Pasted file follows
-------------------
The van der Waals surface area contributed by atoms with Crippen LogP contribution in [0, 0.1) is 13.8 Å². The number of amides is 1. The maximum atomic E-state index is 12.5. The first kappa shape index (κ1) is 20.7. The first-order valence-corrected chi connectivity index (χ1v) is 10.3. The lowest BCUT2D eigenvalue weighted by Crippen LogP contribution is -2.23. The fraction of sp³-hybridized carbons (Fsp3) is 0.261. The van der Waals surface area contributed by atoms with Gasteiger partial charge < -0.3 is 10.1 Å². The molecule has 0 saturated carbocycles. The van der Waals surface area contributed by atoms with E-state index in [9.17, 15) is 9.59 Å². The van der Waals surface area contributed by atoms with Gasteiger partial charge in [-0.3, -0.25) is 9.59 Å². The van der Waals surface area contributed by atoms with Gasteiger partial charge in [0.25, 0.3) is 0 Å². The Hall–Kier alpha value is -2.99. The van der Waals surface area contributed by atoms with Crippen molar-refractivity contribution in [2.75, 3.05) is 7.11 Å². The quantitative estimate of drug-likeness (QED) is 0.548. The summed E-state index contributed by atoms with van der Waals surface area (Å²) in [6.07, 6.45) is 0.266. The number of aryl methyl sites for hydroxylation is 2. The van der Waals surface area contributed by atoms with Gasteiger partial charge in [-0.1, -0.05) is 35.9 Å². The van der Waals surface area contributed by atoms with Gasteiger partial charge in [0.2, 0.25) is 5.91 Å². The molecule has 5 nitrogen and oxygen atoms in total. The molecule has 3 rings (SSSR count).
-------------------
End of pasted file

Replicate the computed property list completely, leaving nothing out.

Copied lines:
The van der Waals surface area contributed by atoms with Crippen LogP contribution in [0, 0.1) is 13.8 Å². The number of amides is 1. The maximum atomic E-state index is 12.5. The first kappa shape index (κ1) is 20.7. The first-order valence-corrected chi connectivity index (χ1v) is 10.3. The lowest BCUT2D eigenvalue weighted by Crippen LogP contribution is -2.23. The fraction of sp³-hybridized carbons (Fsp3) is 0.261. The van der Waals surface area contributed by atoms with Gasteiger partial charge < -0.3 is 10.1 Å². The molecule has 0 saturated carbocycles. The van der Waals surface area contributed by atoms with E-state index in [9.17, 15) is 9.59 Å². The van der Waals surface area contributed by atoms with Gasteiger partial charge in [-0.3, -0.25) is 9.59 Å². The van der Waals surface area contributed by atoms with Gasteiger partial charge in [0.25, 0.3) is 0 Å². The Hall–Kier alpha value is -2.99. The van der Waals surface area contributed by atoms with Crippen molar-refractivity contribution in [2.75, 3.05) is 7.11 Å². The quantitative estimate of drug-likeness (QED) is 0.548. The summed E-state index contributed by atoms with van der Waals surface area (Å²) in [6.07, 6.45) is 0.266. The number of aryl methyl sites for hydroxylation is 2. The van der Waals surface area contributed by atoms with Gasteiger partial charge in [-0.1, -0.05) is 35.9 Å². The van der Waals surface area contributed by atoms with Gasteiger partial charge in [0.2, 0.25) is 5.91 Å². The molecule has 5 nitrogen and oxygen atoms in total. The molecule has 3 rings (SSSR count).